PDA

View Full Version : Diving in very cold water



Bobco
03-02-2013, 04:52 PM
It's cold in there at the moment watch out for freeflows.


5 degree water is very testing, both to the diver and their equipment.

Feel free to add your own Do's and don'ts.

My one for today is that if your buddy suffers a very small hiss through one of his second stages, it may result in a very short dive.

Looks like the photo to go with this will not load ( must try harder )

https://www.facebook.com/photo.php?fbid=10151694227693625&set=a.264902688624.183196.650338624&type=1&relevant_count=1

Jase
03-02-2013, 05:04 PM
Dived yesterday and today in 3 degree water. Pleased to say we had no equipment issues. It was a bit parky on the fingers post 30 mins in but quite comfy overall.

Take the point about cold water and free flows though. Look after your kit and it will look after you...

BluDL
03-02-2013, 06:37 PM
The usual cold water advice: store cylinders in house the night before so they dont get near 0deg. Min breaths before going underwater to minimise ice crystal build up. This also applies to drysuit and bcd inflator. Learn to turn pillar valve on and off to stem a freeflow. Use a coldwater rated 1st and 2 nd stage. Wear enough thermal pro to offset cold but also think of extra weight needed. If you are getting cold, head back. Don't wait until you are cold as you could end up hypothermic by the time boat/ exit point is reached. Think about extremities. You may need thicker gloves or lobster mitts. Hood too. Alot of heat lost thru head. Keep warm and dry before dive. Have a hotdrink and eat before u dive. Porridge is great. Hot drink after and spare warm dry clothes. If your suit is a bit leaky get it fixed. Be aware of increased bend risk in cold water so dont push it.

Vanny
03-02-2013, 06:41 PM
Great points, I've got lobster mitts which are ace, but where can I get the hood too?

Ta

WFO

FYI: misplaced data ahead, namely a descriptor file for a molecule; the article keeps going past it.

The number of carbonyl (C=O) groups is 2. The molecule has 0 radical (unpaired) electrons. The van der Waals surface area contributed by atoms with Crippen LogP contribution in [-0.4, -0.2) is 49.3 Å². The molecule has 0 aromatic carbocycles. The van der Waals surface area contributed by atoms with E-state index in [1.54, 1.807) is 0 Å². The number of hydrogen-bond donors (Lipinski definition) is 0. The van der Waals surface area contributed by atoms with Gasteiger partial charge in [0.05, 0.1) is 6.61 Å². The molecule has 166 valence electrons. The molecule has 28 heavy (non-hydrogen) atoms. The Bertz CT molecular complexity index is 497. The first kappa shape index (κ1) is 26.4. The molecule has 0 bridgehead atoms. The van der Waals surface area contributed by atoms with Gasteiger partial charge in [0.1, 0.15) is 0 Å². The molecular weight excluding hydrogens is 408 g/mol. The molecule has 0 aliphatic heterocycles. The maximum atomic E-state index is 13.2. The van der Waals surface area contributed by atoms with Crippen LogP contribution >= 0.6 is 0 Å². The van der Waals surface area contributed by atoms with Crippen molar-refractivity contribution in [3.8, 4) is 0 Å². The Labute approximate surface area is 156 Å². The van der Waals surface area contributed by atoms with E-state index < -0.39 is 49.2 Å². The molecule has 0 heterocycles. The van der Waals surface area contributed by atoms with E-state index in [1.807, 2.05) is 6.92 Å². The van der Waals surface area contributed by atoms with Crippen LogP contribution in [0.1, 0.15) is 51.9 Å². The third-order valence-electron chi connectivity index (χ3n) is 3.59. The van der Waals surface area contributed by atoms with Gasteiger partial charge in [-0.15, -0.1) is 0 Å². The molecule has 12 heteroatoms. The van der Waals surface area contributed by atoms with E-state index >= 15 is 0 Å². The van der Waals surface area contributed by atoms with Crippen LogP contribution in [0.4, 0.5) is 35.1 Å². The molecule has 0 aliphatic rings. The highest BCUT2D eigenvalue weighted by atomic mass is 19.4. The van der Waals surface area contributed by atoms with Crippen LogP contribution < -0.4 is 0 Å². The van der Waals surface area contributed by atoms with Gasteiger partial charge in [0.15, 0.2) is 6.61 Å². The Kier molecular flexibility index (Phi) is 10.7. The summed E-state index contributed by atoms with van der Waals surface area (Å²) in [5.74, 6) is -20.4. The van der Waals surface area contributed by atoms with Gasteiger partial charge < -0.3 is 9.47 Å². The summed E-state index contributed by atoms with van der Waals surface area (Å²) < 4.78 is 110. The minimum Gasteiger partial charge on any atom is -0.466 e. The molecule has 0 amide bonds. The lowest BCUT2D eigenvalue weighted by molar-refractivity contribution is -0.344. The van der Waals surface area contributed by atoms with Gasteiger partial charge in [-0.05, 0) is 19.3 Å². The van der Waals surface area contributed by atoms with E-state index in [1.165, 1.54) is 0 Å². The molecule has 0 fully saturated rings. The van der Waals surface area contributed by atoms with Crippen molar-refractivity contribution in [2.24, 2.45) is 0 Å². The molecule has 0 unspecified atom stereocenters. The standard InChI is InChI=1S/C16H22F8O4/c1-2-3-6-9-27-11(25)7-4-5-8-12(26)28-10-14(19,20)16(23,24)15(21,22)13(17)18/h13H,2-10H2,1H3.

03-02-2013, 07:57 PM
The usual cold water advice: store cylinders in house the night before so they dont get near 0deg.

Why?

anvill72
03-02-2013, 10:22 PM
My one for today is that if your buddy suffers a very small hiss through one of his second stages, it may result in a very short dive.

Had this happen to me as I got to the Provost jet at the botton of Gildenburgh today in 3-4C water. My Oceanic EOS second stage started to hiss constantly. Turned the breathing resistance adjustment down and it went away, thankfully.

Porridge in the morning is indeed very good. Cocolate for the surface interval.

If like me you prefer not to doff the dry suit in between dives, close the exhaust valve so the warm air stays in.

Wear a hat while on the surface.

BluDL
03-02-2013, 10:39 PM
Great points, I've got lobster mitts which are ace, but where can I get the hood too?

Ta

Haha lobster hood? I use a bare 'dry ' hood. Not quite dry but the smoothskin around neck and face really reduces flushing.

Paulo
03-02-2013, 10:47 PM
Waterproof's 7mm bibless hood is great in cold water

GLOC
03-02-2013, 11:17 PM
L 5mm Fourth Element hood was fine for an hour in 2C water this weekend, even with -13C air temps :)

Regards

Jase
03-02-2013, 11:56 PM
L 5mm Fourth Element hood was fine for an hour in 2C water this weekend, even with -13C air temps :)

Regards

-13C Pray tell?

GLOC
04-02-2013, 12:01 AM
Ottawa :)

Ice diving...

Regards

wonderiter
04-02-2013, 08:15 AM
I have cold water regs, Apeks, but after having a free flow on my pony reg a couple of years ago I fitted a free flow control switch to it. I switch the air back on when I'm under water so my buddy doesn't have to think about it. When I fitted it 2 people refused to dive with me.

jturner
04-02-2013, 08:36 AM
Why?

Not sure of the "official" reason but it seems to make the breathe warmer for at least the first dive IME. Makes sense I suppose - that's a lot of metal and gas that isn't going to cool down instantly. Seems to keep it nice and dry too, especially the regs.

Hellenic Diver
04-02-2013, 09:27 AM
Why?

Ideal Gas Law

Basically as gas expands it cools. Hence why first stages cool and ice up, and aerosols etc get cooler as you use them.

The warmer everything starts, the less likely you are to have an issue.

Paulo
04-02-2013, 09:31 AM
Ideal Gas Law

Basically as gas expands it cools. Hence why first stages cool and ice up, and aerosols etc get cooler as you use them..

Is that not Charles Law?

Hellenic Diver
04-02-2013, 09:57 AM
Is that not Charles Law?

Ideal gas law is a combination of Charles and Boyle.

Logun
04-02-2013, 10:01 AM
Ideal gas law is a combination of Charles and Boyle.